This glossary will assist sewing beginners with terms used in basic, everyday sewing. The list is a work in progress and will be expanded. If there is a sewing term you would like to know about, please let me know!
Backstitch / Back tack
2 or 3 reverse stitches to secure the stitches at the beginning and end of a seam. A backstitch or a back tack will secure the stitches and prevent your seam from coming undone.
Temporary, loose stitches to gather fabric or hold something in place. You can do it by hand or by using the longest stitch length on your sewing machine. When you are machine basting, loosen the top tension for easier removal.
Bias refers to the diagonal direction of a piece of fabric, drawn at an exact 45-degree angle to the selvage or grain line. Woven fabric has the greatest amount of stretch in this direction even when it is a non-stretch fabric.
A line of stitches close to the edge of a seam, hem, or pocket opening. often only a needle width away (0.15 cm / 1/16″) from the edge.
The raw, raveling, and unfinished, cut edge of the fabric.
Right side / Wrong side
The right side of the fabric or the face of the fabric is the side you see on the outside of the garment.
The wrong side is the backside of a fabric and the inside of the garment. Sometimes they look the same; in that case, pick a side and stick with it.
The line where you sew together two pieces of fabric.
The fabric between the edge of the fabric and the stitch line. The width can vary between pattern companies and in a garment. Always check the pattern descriptions and pattern pieces.
A seam finish prevents the raw edge of your seam from ravelling. This can be done in many different ways and it’s worthwhile to learn a few different techniques.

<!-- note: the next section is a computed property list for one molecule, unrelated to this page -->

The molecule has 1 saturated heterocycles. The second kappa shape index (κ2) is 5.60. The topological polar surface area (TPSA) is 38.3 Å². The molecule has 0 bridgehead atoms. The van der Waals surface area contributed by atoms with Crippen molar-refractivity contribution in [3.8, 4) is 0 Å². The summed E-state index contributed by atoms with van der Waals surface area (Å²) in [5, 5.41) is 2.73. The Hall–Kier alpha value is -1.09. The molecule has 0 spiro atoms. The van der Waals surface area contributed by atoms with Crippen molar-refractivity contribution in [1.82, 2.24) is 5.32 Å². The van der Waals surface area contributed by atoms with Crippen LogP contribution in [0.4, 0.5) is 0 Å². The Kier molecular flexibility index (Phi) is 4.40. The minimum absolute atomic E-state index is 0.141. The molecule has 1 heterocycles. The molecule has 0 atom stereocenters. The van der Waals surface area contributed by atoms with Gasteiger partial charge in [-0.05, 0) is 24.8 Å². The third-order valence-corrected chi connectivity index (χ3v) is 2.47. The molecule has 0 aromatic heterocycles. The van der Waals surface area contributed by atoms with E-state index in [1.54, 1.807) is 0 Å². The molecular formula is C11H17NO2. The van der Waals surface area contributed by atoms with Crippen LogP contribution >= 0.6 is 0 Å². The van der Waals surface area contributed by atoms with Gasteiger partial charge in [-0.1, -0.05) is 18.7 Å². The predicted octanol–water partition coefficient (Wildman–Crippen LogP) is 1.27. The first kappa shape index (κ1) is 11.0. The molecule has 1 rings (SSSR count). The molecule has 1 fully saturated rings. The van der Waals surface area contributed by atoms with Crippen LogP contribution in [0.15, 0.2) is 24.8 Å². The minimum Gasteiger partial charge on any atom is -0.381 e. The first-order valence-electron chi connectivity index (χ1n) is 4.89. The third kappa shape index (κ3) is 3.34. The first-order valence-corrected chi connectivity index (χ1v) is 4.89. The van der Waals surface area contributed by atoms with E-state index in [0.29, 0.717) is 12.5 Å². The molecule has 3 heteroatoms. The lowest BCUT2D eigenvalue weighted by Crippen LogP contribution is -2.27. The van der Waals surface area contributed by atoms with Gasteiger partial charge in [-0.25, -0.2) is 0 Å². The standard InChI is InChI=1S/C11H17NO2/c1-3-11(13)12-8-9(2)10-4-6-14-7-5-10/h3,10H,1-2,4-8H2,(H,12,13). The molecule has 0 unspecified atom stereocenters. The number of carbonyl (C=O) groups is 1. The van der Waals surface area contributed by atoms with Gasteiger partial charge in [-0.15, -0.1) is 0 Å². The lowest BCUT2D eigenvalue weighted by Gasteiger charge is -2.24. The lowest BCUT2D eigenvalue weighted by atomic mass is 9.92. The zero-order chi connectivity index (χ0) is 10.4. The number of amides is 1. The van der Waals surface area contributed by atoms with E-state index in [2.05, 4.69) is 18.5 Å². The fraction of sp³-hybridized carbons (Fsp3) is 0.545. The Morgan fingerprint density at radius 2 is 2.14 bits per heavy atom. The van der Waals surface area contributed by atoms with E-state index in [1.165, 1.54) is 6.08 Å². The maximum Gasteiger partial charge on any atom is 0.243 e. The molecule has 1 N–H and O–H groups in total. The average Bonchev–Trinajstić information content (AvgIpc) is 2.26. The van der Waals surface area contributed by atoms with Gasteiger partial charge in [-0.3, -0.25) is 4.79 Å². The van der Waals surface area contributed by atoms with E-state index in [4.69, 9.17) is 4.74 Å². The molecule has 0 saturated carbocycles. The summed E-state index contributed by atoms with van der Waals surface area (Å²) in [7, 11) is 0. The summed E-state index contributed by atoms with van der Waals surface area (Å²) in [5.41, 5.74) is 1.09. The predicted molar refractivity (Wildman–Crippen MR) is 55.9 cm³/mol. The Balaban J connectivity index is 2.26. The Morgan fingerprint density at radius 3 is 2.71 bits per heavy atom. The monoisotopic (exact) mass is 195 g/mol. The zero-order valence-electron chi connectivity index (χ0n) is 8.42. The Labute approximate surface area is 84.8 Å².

If you have a serger you can simply overlock the edges. If you only have a sewing machine you can use pinking shears or a zig-zag stitch along the edge. Other options include French seams, bound edges, Hong Kong seams.
A line of stitches to stabilize the fabric before it’s sewn into a garment. The stitches should be just inside the seam allowance, very close to the final stitch line.
The most basic machine stitch, that produces a single row of straight, even stitches. It’s used to construct a garment and for topstitching.
Length of a stitch. The length will depend on your fabric, project, and the purpose.
For clothing construction, 2.5 mm is a good starting point. For thicker fabrics, 3 mm is a good starting point. For topstitching a longer stitch length of 3 mm / 3,5 mm often looks better. Always do a little test to see if you like how it looks.
Topstitching is a line of stitches on the outside of a garment. Topstitching can be used for different purposes:
- Decorative, like on back pockets on jeans.
- Added strength.
- Help to flatten a seam, like an inseam on jeans.
- Secure facings, pockets
Woven fabrics are made by weaving together many threads. There are lengthwise threads (warp) and crosswise threads (weft). The most basic weave is a plain weave; where each weft thread travels through the warp threads by going over one, then under the next, and so on. Then on the next pass, it will repeat the same pattern but alternate threads, producing a checkered surface.
Woven don’t stretch unless they are used on the bias or an elastic is woven into the fabric, like elastane.
Warp / Weft
Warp is the lengthwise thread in a woven fabric and weft are the crosswise threads in a woven fabric.
So, the warp is parallel to the selvage and goes up and down. The weft is woven through the warp and goes from left to right.
The back of the fabric and usually the inside of the garment. If it’s hard to see which side is the right or wrong side of your fabric, use pins or chalk to mark the fabric.
If you have trouble seeing the backside of your knit fabric, remember that the raw edges tend to curl towards the right side of the fabric.
Z-shaped stitches can be used to finish raw edges. It is a good stitch to use on knits, stretch fabrics as the z-shape threads will not break when the fabric is stretched where a straight stitch will.